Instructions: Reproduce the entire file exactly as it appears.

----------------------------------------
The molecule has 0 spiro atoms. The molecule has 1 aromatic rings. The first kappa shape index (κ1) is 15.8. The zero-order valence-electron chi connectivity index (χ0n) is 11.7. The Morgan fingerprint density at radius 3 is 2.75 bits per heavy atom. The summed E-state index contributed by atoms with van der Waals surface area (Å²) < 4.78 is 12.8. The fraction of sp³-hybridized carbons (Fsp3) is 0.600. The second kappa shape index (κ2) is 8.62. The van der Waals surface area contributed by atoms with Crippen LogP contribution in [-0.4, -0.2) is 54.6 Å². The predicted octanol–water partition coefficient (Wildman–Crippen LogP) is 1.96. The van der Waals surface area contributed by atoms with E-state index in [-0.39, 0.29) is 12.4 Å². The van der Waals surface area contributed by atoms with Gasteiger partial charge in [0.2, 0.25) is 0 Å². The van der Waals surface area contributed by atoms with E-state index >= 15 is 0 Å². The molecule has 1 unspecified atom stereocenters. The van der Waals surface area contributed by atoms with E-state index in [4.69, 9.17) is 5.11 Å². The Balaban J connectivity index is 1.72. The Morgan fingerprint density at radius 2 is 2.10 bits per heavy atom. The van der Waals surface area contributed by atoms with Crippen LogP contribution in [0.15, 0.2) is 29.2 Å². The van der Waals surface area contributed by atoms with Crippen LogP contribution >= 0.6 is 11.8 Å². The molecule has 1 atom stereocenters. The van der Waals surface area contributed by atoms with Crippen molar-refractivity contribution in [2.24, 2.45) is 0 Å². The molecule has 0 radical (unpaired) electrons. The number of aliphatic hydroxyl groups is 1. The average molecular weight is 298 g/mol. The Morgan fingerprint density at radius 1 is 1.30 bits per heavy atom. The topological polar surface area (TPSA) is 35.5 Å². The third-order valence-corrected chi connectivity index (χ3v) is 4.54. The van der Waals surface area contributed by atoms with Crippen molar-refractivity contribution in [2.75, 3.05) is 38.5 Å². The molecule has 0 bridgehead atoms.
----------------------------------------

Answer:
The molecule has 0 spiro atoms. The molecule has 1 aromatic rings. The first kappa shape index (κ1) is 15.8. The zero-order valence-electron chi connectivity index (χ0n) is 11.7. The Morgan fingerprint density at radius 3 is 2.75 bits per heavy atom. The summed E-state index contributed by atoms with van der Waals surface area (Å²) < 4.78 is 12.8. The fraction of sp³-hybridized carbons (Fsp3) is 0.600. The second kappa shape index (κ2) is 8.62. The van der Waals surface area contributed by atoms with Crippen LogP contribution in [-0.4, -0.2) is 54.6 Å². The predicted octanol–water partition coefficient (Wildman–Crippen LogP) is 1.96. The van der Waals surface area contributed by atoms with E-state index in [-0.39, 0.29) is 12.4 Å². The van der Waals surface area contributed by atoms with Gasteiger partial charge in [0.2, 0.25) is 0 Å². The van der Waals surface area contributed by atoms with E-state index >= 15 is 0 Å². The molecule has 1 unspecified atom stereocenters. The van der Waals surface area contributed by atoms with E-state index in [4.69, 9.17) is 5.11 Å². The Balaban J connectivity index is 1.72. The Morgan fingerprint density at radius 2 is 2.10 bits per heavy atom. The van der Waals surface area contributed by atoms with Crippen LogP contribution in [0.15, 0.2) is 29.2 Å². The van der Waals surface area contributed by atoms with Crippen LogP contribution >= 0.6 is 11.8 Å². The molecule has 1 atom stereocenters. The van der Waals surface area contributed by atoms with Crippen molar-refractivity contribution in [2.24, 2.45) is 0 Å². The molecule has 0 radical (unpaired) electrons. The number of aliphatic hydroxyl groups is 1. The average molecular weight is 298 g/mol. The Morgan fingerprint density at radius 1 is 1.30 bits per heavy atom. The topological polar surface area (TPSA) is 35.5 Å². The third-order valence-corrected chi connectivity index (χ3v) is 4.54. The van der Waals surface area contributed by atoms with Crippen molar-refractivity contribution in [2.75, 3.05) is 38.5 Å². The molecule has 0 bridgehead atoms.